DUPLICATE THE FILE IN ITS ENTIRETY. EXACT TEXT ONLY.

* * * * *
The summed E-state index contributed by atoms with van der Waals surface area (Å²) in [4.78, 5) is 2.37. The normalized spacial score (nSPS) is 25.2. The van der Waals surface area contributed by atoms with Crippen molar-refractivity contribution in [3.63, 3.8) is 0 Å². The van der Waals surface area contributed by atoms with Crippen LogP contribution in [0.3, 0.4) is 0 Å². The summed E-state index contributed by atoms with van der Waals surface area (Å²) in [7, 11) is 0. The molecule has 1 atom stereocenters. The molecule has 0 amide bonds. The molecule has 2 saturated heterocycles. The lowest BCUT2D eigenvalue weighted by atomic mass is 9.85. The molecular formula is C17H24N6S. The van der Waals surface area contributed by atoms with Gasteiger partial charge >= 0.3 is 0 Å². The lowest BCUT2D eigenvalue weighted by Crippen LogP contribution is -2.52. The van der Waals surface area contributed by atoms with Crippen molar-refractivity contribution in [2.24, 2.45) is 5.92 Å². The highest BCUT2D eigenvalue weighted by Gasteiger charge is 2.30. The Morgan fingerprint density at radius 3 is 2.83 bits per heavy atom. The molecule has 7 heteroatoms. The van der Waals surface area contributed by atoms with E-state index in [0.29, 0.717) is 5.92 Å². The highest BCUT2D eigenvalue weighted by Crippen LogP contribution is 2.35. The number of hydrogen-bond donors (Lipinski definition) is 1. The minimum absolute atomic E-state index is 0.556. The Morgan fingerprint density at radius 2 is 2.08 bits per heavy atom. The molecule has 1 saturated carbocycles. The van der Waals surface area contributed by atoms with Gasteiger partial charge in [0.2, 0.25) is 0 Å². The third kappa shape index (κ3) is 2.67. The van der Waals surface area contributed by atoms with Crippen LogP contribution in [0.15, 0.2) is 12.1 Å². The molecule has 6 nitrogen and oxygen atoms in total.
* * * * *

The summed E-state index contributed by atoms with van der Waals surface area (Å²) in [4.78, 5) is 2.37. The normalized spacial score (nSPS) is 25.2. The van der Waals surface area contributed by atoms with Crippen molar-refractivity contribution in [3.63, 3.8) is 0 Å². The van der Waals surface area contributed by atoms with Crippen LogP contribution in [0.3, 0.4) is 0 Å². The summed E-state index contributed by atoms with van der Waals surface area (Å²) in [7, 11) is 0. The molecule has 1 atom stereocenters. The molecule has 0 amide bonds. The molecule has 2 saturated heterocycles. The lowest BCUT2D eigenvalue weighted by atomic mass is 9.85. The molecular formula is C17H24N6S. The van der Waals surface area contributed by atoms with Gasteiger partial charge >= 0.3 is 0 Å². The lowest BCUT2D eigenvalue weighted by Crippen LogP contribution is -2.52. The van der Waals surface area contributed by atoms with Crippen molar-refractivity contribution in [2.24, 2.45) is 5.92 Å². The highest BCUT2D eigenvalue weighted by Gasteiger charge is 2.30. The Morgan fingerprint density at radius 3 is 2.83 bits per heavy atom. The molecule has 7 heteroatoms. The van der Waals surface area contributed by atoms with E-state index in [0.29, 0.717) is 5.92 Å². The highest BCUT2D eigenvalue weighted by Crippen LogP contribution is 2.35. The number of hydrogen-bond donors (Lipinski definition) is 1. The minimum absolute atomic E-state index is 0.556. The Morgan fingerprint density at radius 2 is 2.08 bits per heavy atom. The molecule has 1 saturated carbocycles. The van der Waals surface area contributed by atoms with Gasteiger partial charge in [0.2, 0.25) is 0 Å². The third kappa shape index (κ3) is 2.67. The van der Waals surface area contributed by atoms with Crippen LogP contribution in [0.15, 0.2) is 12.1 Å². The molecule has 6 nitrogen and oxygen atoms in total.